Well-known contractors have flocked to Fort Meade — home to the new U.S. Cyber Command as well as the National Security Agency and the Defense Information Systems Agency — and defense firms have been buying smaller cyber-focused entities to bolster their resumes.
For Maryland officials and backers, the moment looks right for the state to not only become the home base of a potentially very lucrative industry but also to take on rival Northern Virginia.
Known for its dot-com success — and subsequent collapse — and for the numerous IT-focused contractors lining the Tysons Corner and Dulles corridors, Northern Virginia has long dominated the IT field, particularly in the defense sector. Maryland, on the other hand, has been more focused on biotechnology.
But the state now says it has the resources to be the cybersecurity epicenter. Besides Fort Meade, the state is also home to the Gaithersburg-based National Institute of Standards and Technology, which sets federal cyber standards. Baltimore-Washington International Marshall Airport also isn’t far from Fort Meade.
“If we screw this up, we’ve got a problem,” said Larry Letow, chairman of the Tech Council of Maryland’s board of directors and a founder of Maryland Cyber Investment Partners, which funds cybersecurity businesses. “We have everything that we need to take advantage of this.”
State and local officials are vowing that they won’t let the moment pass them by. Maryland Gov. Martin O’Malley (D) issued a report called CyberMaryland early last year that set a state agenda for creating a cyber epicenter. Since then, state officials have zeroed in on particular areas of focus, including cultivating a skilled workforce and making sure companies outside the state are aware of Maryland’s resources.
“We really want to pitch our state as a very robust environment for this industry,” said Ursula Powidzki, a program director in Maryland’s Department of Business and Economic Development. “We’d like to be the Silicon Valley of cyber on the East Coast, so I think the focus is really, how do we make sure that the Maryland cyber industry is as entrepreneurial as possible, is as welcoming an environment as possible.”
The state has had no trouble attracting well-known contractors — many of whom are based in Northern Virginia. McLean-based Science Applications International Corp., for instance, has touted the cyber center it built near Fort Meade, while Northrop Grumman — soon to be based in Falls Church — has established a cybersecurity incubator program with the University of Maryland, Baltimore County, whose campus is 10 miles from Fort Meade.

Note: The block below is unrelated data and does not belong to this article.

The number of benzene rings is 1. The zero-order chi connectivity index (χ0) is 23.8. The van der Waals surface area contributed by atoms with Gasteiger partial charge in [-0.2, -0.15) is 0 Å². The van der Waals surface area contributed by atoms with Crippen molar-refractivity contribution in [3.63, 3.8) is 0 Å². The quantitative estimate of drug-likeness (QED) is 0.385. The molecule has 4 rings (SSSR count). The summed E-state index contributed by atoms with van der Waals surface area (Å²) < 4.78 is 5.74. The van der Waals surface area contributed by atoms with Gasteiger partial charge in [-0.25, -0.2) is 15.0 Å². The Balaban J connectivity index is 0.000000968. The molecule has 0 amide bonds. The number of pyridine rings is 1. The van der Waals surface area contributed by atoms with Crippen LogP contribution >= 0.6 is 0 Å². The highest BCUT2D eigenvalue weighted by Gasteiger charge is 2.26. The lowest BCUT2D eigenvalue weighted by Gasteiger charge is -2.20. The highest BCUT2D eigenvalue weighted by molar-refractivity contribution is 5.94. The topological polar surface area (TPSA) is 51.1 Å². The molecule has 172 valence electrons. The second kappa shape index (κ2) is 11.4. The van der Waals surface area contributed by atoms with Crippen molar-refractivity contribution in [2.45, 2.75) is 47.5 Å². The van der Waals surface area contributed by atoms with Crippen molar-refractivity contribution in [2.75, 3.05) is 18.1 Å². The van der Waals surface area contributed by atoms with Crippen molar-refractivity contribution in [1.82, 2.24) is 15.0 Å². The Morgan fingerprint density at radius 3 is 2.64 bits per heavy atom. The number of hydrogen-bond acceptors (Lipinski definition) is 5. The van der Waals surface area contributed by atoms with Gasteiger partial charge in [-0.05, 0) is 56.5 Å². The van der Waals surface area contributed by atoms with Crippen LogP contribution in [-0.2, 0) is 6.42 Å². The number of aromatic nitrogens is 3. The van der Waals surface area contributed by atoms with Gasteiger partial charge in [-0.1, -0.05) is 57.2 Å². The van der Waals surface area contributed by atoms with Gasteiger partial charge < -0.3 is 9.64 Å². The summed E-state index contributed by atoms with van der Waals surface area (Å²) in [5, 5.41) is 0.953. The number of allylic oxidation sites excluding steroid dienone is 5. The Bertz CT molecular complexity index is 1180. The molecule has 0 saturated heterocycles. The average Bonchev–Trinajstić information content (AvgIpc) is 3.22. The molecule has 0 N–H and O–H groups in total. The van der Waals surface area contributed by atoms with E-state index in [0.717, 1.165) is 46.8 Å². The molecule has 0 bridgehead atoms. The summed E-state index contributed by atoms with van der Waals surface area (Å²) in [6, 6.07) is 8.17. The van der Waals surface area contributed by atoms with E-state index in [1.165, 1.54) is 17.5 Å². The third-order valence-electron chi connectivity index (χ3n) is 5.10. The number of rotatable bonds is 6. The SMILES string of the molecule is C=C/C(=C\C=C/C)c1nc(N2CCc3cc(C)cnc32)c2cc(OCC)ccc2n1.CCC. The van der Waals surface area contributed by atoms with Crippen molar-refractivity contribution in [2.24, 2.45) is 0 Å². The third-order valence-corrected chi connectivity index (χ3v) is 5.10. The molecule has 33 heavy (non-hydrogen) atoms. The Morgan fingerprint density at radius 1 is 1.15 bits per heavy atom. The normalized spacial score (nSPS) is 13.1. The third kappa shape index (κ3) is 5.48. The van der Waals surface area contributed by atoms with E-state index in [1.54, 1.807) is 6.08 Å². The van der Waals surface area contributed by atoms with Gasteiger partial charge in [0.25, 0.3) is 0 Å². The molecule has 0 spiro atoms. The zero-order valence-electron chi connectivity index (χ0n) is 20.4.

As the state tries to attract newer, less-mature companies as well as commercial companies that want to grow into federal work, officials say initiatives like Invest Maryland, a state program meant to generate capital for Maryland-based companies, could also be useful.
“It’s not just talk. There are actually things going on in Maryland to support the industry,” said Renee M. Winsky, chief executive of the Tech Council of Maryland. “We don’t want to lose the foothold that we have.”
Ellen Hemmerly is trying to bring the pieces together as executive director of bwtech@UMBC, a research and technology park on UMBC’s campus that is home to incubator and entrepreneurial training programs.
The incubator started in 1989 with a focus on life sciences but saw an increased emphasis on dot-com companies in the early 2000s. Now, cyber companies are springing up; the campus is home to more than 20.
Five Directions, a cybersecurity start-up founded by William Arbaugh, is one of them. Arbaugh, who spent time at the Pentagon and the National Security Agency, sold his first company to Microsoft in 2008. Now using bwtech’s provided office space to host Five Directions, he said Maryland is increasingly developing an environment that supports start-ups.
Eric Jan started his Columbia-based cybersecurity company SecureTech in 2005. He said his Maryland location has been critical to helping his company make partnerships with major contractors and win business at cyber-focused agencies.
“There are a lot of people fishing in the same pond, so you really need to be close to the customer [and] have a really good relationship with them,” he said. “I think that’s a lot easier when you’re across the street, rather than an hour away.”
Virginia officials dispute Maryland’s role as a leader. Virginia Secretary of Technology Jim Duffey reeled off a long list of Virginia-based cybersecurity assets — from the CIA to the Pentagon to the Defense Advanced Research Projects Agency.
“Certainly I think Virginia is a major player, if not the major player in the region,” he said. “I think our assets and infrastructure and data kind of speak for themselves.”
But, he said, it’s more productive to consider the D.C. metropolitan area as a single region, poised to benefit from increased cybersecurity spending.
Bobbie Kilberg, president and chief executive of the Northern Virginia Technology Council, added to the list of Virginia assets its numerous data centers along with Fort Belvoir and the Department of Homeland Security’s National Cybersecurity and Communications Integration Center.
“There’s a difference between marketing and doing,” Kilberg said. “We produce in Virginia, and we have the track record to back ourselves up.”
Still, Maryland officials and business leaders are hoping the cybersecurity market gives the state’s business community and tax revenue a boost.
“You have to invest in it to have the benefit,” Letow said. “If we do, then by far we will see an incredible amount of tax revenue, an incredible amount of success.”